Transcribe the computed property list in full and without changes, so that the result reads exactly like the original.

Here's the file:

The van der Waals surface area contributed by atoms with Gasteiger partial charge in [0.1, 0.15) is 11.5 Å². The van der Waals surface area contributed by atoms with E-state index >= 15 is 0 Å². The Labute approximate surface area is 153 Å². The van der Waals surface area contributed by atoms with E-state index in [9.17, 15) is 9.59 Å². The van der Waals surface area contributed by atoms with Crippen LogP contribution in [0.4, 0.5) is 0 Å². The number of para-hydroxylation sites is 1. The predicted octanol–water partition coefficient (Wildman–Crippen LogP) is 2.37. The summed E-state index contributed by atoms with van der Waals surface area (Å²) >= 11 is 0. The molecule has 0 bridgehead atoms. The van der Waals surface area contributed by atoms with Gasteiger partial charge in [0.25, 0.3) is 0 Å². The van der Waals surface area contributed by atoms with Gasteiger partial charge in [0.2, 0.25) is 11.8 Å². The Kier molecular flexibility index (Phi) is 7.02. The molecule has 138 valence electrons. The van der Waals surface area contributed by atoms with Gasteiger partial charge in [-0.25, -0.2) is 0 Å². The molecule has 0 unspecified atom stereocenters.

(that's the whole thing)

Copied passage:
The van der Waals surface area contributed by atoms with Gasteiger partial charge in [0.1, 0.15) is 11.5 Å². The van der Waals surface area contributed by atoms with E-state index >= 15 is 0 Å². The Labute approximate surface area is 153 Å². The van der Waals surface area contributed by atoms with E-state index in [9.17, 15) is 9.59 Å². The van der Waals surface area contributed by atoms with Crippen LogP contribution in [0.4, 0.5) is 0 Å². The number of para-hydroxylation sites is 1. The predicted octanol–water partition coefficient (Wildman–Crippen LogP) is 2.37. The summed E-state index contributed by atoms with van der Waals surface area (Å²) >= 11 is 0. The molecule has 0 bridgehead atoms. The van der Waals surface area contributed by atoms with Gasteiger partial charge in [0.25, 0.3) is 0 Å². The van der Waals surface area contributed by atoms with Gasteiger partial charge in [0.2, 0.25) is 11.8 Å². The Kier molecular flexibility index (Phi) is 7.02. The molecule has 138 valence electrons. The van der Waals surface area contributed by atoms with Gasteiger partial charge in [-0.25, -0.2) is 0 Å². The molecule has 0 unspecified atom stereocenters.